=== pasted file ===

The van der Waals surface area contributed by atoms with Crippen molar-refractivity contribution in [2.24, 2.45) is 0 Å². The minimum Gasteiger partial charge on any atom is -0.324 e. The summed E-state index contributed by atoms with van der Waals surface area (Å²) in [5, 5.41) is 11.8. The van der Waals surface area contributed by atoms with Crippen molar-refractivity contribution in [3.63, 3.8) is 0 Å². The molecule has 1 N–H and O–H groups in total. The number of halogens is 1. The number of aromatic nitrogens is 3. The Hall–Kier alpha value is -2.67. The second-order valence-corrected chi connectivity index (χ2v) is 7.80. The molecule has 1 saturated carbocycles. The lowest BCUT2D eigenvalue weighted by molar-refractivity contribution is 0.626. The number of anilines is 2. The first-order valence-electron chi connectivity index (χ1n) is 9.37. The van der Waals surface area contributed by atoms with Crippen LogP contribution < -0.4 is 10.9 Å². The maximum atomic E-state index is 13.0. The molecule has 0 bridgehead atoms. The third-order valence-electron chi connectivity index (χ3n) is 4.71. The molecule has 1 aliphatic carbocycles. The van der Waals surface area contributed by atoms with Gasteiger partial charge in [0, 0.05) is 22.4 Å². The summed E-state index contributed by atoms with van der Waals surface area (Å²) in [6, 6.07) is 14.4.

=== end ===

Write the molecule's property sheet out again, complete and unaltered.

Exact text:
The van der Waals surface area contributed by atoms with Crippen molar-refractivity contribution in [2.24, 2.45) is 0 Å². The minimum Gasteiger partial charge on any atom is -0.324 e. The summed E-state index contributed by atoms with van der Waals surface area (Å²) in [5, 5.41) is 11.8. The van der Waals surface area contributed by atoms with Crippen molar-refractivity contribution in [3.63, 3.8) is 0 Å². The molecule has 1 N–H and O–H groups in total. The number of halogens is 1. The number of aromatic nitrogens is 3. The Hall–Kier alpha value is -2.67. The second-order valence-corrected chi connectivity index (χ2v) is 7.80. The molecule has 1 saturated carbocycles. The lowest BCUT2D eigenvalue weighted by molar-refractivity contribution is 0.626. The number of anilines is 2. The first-order valence-electron chi connectivity index (χ1n) is 9.37. The van der Waals surface area contributed by atoms with Crippen LogP contribution < -0.4 is 10.9 Å². The maximum atomic E-state index is 13.0. The molecule has 0 bridgehead atoms. The third-order valence-electron chi connectivity index (χ3n) is 4.71. The molecule has 1 aliphatic carbocycles. The van der Waals surface area contributed by atoms with Gasteiger partial charge in [0, 0.05) is 22.4 Å². The summed E-state index contributed by atoms with van der Waals surface area (Å²) in [6, 6.07) is 14.4.